Commonwealth Bank's pillar of strength

Ian Narev’s solid revenue growth is coinciding with a falling impairment charge contribution and lower cost-to-income ratio. That strong earnings base makes the bank well placed for any regulatory changes.

There isn’t sufficient granularity within the Commonwealth Bank’s first-quarter update but there’s enough guidance to conclude that Ian Narev and his team have produced more of the same.

While the September quarter earnings do have something in common with the recent full-year results of CBA’s peers – further reductions in impairment charges and references to cost discipline – a 14 per cent increase in cash earnings relative to the same quarter last year is a very strong outcome within the industry context of meagre credit growth.

In a sector where lower charges for bad and doubtful debts and continuing cost reductions have been responsible for almost the entirety of earnings growth, CBA has been able to add an extra element in recent times – solid revenue growth.

In today’s update the group said it was a combination of “solid” revenue growth and cost discipline that had produced positive “jaws”  – a stronger rate of growth in income than costs – in the quarter.

CBA has been able to push down the cost-to-income ratio in its core retail banking business significantly in recent years, partly because of the massive investment it has made in rebuilding its core systems. It also prides itself on what it terms its “productivity culture”. Staff and customer satisfaction have been a major focus for the group since Ralph Norris’s term as chief executive.

There is no doubt that the historically low levels of impairment charges were a significant contributor to the result, as they have been for all the majors in the past few years, but they are a declining source of earnings improvement.

CBA’s impairment charges for the quarter were $228 million against the $291 million incurred in the same quarter of last year and the average of about $250 million a quarter experienced over the year to June. Its ratio of impairment charges to gross loans has now fallen from about 85 basis points five years ago at the onset of the financial crisis to only 16 basis points.

In the second half of the 2012-13 financial year that ratio was 17 basis points, an indication of the waning momentum from that source. In historical terms, the bad debt experience is now well below what might be regarded as “normal” in reasonable economic conditions.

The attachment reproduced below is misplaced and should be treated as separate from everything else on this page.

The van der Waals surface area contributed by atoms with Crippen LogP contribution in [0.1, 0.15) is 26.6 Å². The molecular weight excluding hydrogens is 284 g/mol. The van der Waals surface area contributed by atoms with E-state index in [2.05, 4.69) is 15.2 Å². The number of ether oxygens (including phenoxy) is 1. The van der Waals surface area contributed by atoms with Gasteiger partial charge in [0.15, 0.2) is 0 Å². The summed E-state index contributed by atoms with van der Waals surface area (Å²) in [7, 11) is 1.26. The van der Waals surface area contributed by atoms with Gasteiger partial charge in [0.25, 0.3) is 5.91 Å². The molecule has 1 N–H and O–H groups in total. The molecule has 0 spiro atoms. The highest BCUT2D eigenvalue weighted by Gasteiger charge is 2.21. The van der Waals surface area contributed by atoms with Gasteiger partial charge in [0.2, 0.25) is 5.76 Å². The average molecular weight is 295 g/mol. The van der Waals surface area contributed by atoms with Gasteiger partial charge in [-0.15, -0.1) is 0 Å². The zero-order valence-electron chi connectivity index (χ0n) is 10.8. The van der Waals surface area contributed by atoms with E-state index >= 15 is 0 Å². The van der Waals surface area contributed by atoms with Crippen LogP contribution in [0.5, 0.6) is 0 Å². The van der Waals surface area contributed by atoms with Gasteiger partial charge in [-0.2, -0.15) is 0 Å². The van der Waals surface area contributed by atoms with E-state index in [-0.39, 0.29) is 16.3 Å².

In any event, the contribution from lower impairments to the earnings growth of about $250 million was, relative to the previous corresponding quarter, only $63 million which says that the larger part of that growth came from further productivity improvements and top-line growth.

CBA said its net interest margin was marginally lower than in the prior half-year (something else that was evident in its peers’ performances) but that trading income was relatively strong and its mortgage credit growth was slightly ahead of the system’s.

It also said the strong equity markets had helped it grow its funds under administration and assets under management by 4 per cent in the quarter and that insurance premiums had increased 2 per cent, suggesting its wealth management and protection businesses are performing well.

In common with the rest of the sector CBA remains well-capitalised – its common equity tier one capital adequacy ratio is 10.7 per cent on the internationally harmonised basis – has strong liquidity ($137 billion) and is largely (64 per cent) funded by customer deposits.

That and the strength of its earnings base puts it, and the other majors, in a strong position to respond to whatever extra capital and liquidity requirements the regulators might impose and to deal with whatever the external conditions within the domestic economy, which do appear to be improving slightly but remain fragile, might throw up.

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